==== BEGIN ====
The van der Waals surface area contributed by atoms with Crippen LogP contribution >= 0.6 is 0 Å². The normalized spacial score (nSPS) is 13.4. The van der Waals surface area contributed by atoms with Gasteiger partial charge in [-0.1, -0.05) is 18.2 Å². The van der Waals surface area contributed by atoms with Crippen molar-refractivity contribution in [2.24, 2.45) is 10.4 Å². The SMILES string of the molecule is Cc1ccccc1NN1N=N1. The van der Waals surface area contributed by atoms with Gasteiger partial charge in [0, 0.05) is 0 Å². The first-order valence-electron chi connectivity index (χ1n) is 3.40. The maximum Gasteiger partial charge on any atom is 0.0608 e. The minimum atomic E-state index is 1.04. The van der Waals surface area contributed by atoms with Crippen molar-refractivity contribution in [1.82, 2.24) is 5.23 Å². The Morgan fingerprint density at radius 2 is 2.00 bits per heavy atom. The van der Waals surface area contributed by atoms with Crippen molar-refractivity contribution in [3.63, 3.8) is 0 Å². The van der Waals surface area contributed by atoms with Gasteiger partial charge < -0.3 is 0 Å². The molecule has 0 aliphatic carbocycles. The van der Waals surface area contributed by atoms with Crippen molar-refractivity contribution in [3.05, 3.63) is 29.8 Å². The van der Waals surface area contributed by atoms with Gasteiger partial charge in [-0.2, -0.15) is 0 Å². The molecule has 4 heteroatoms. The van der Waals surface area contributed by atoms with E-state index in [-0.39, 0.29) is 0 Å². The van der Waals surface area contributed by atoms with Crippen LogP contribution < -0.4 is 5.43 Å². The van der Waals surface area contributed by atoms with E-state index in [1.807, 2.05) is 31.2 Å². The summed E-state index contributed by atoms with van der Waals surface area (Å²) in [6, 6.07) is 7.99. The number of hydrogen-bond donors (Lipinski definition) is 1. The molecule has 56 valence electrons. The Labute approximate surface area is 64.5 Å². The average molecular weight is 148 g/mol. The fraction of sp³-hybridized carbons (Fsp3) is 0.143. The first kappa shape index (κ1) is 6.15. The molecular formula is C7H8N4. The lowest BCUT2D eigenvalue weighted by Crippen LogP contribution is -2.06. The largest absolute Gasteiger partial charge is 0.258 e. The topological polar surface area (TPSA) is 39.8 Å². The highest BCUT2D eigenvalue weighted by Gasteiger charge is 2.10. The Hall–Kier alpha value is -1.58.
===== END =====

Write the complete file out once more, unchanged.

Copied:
The van der Waals surface area contributed by atoms with Crippen LogP contribution >= 0.6 is 0 Å². The normalized spacial score (nSPS) is 13.4. The van der Waals surface area contributed by atoms with Gasteiger partial charge in [-0.1, -0.05) is 18.2 Å². The van der Waals surface area contributed by atoms with Crippen molar-refractivity contribution in [2.24, 2.45) is 10.4 Å². The SMILES string of the molecule is Cc1ccccc1NN1N=N1. The van der Waals surface area contributed by atoms with Gasteiger partial charge in [0, 0.05) is 0 Å². The first-order valence-electron chi connectivity index (χ1n) is 3.40. The maximum Gasteiger partial charge on any atom is 0.0608 e. The minimum atomic E-state index is 1.04. The van der Waals surface area contributed by atoms with Crippen molar-refractivity contribution in [1.82, 2.24) is 5.23 Å². The Morgan fingerprint density at radius 2 is 2.00 bits per heavy atom. The van der Waals surface area contributed by atoms with Crippen molar-refractivity contribution in [3.63, 3.8) is 0 Å². The van der Waals surface area contributed by atoms with Gasteiger partial charge < -0.3 is 0 Å². The molecule has 0 aliphatic carbocycles. The van der Waals surface area contributed by atoms with Crippen molar-refractivity contribution in [3.05, 3.63) is 29.8 Å². The van der Waals surface area contributed by atoms with Gasteiger partial charge in [-0.2, -0.15) is 0 Å². The molecule has 4 heteroatoms. The van der Waals surface area contributed by atoms with E-state index in [-0.39, 0.29) is 0 Å². The van der Waals surface area contributed by atoms with Crippen LogP contribution < -0.4 is 5.43 Å². The van der Waals surface area contributed by atoms with E-state index in [1.807, 2.05) is 31.2 Å². The summed E-state index contributed by atoms with van der Waals surface area (Å²) in [6, 6.07) is 7.99. The number of hydrogen-bond donors (Lipinski definition) is 1. The molecule has 56 valence electrons. The Labute approximate surface area is 64.5 Å². The average molecular weight is 148 g/mol. The fraction of sp³-hybridized carbons (Fsp3) is 0.143. The first kappa shape index (κ1) is 6.15. The molecular formula is C7H8N4. The lowest BCUT2D eigenvalue weighted by Crippen LogP contribution is -2.06. The largest absolute Gasteiger partial charge is 0.258 e. The topological polar surface area (TPSA) is 39.8 Å². The highest BCUT2D eigenvalue weighted by Gasteiger charge is 2.10. The Hall–Kier alpha value is -1.58.